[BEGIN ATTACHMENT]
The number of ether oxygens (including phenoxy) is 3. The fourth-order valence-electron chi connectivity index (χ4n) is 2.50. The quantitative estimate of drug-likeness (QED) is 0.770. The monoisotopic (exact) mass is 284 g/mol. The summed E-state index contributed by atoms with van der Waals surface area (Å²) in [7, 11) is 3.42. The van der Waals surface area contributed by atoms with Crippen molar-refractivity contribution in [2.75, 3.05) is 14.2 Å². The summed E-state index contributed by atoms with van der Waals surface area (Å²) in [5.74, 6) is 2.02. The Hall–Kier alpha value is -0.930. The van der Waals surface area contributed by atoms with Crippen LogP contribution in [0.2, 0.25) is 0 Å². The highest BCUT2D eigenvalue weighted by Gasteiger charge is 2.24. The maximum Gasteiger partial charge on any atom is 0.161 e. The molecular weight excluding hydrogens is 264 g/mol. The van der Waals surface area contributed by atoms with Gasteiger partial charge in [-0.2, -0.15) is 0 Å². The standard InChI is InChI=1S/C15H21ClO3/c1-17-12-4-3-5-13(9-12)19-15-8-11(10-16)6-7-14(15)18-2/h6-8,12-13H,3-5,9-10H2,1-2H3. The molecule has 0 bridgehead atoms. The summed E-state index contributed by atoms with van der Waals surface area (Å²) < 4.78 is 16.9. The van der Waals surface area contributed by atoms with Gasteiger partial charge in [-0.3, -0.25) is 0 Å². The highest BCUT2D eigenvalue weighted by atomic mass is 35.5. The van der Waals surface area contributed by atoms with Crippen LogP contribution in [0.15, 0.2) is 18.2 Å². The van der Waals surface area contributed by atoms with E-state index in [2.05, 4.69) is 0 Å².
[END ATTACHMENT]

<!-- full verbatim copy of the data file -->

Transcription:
The number of ether oxygens (including phenoxy) is 3. The fourth-order valence-electron chi connectivity index (χ4n) is 2.50. The quantitative estimate of drug-likeness (QED) is 0.770. The monoisotopic (exact) mass is 284 g/mol. The summed E-state index contributed by atoms with van der Waals surface area (Å²) in [7, 11) is 3.42. The van der Waals surface area contributed by atoms with Crippen molar-refractivity contribution in [2.75, 3.05) is 14.2 Å². The summed E-state index contributed by atoms with van der Waals surface area (Å²) in [5.74, 6) is 2.02. The Hall–Kier alpha value is -0.930. The van der Waals surface area contributed by atoms with Crippen LogP contribution in [0.2, 0.25) is 0 Å². The highest BCUT2D eigenvalue weighted by Gasteiger charge is 2.24. The maximum Gasteiger partial charge on any atom is 0.161 e. The molecular weight excluding hydrogens is 264 g/mol. The van der Waals surface area contributed by atoms with Gasteiger partial charge in [-0.2, -0.15) is 0 Å². The standard InChI is InChI=1S/C15H21ClO3/c1-17-12-4-3-5-13(9-12)19-15-8-11(10-16)6-7-14(15)18-2/h6-8,12-13H,3-5,9-10H2,1-2H3. The molecule has 0 bridgehead atoms. The summed E-state index contributed by atoms with van der Waals surface area (Å²) < 4.78 is 16.9. The van der Waals surface area contributed by atoms with Gasteiger partial charge in [-0.3, -0.25) is 0 Å². The highest BCUT2D eigenvalue weighted by atomic mass is 35.5. The van der Waals surface area contributed by atoms with Crippen LogP contribution in [0.15, 0.2) is 18.2 Å². The van der Waals surface area contributed by atoms with E-state index in [2.05, 4.69) is 0 Å².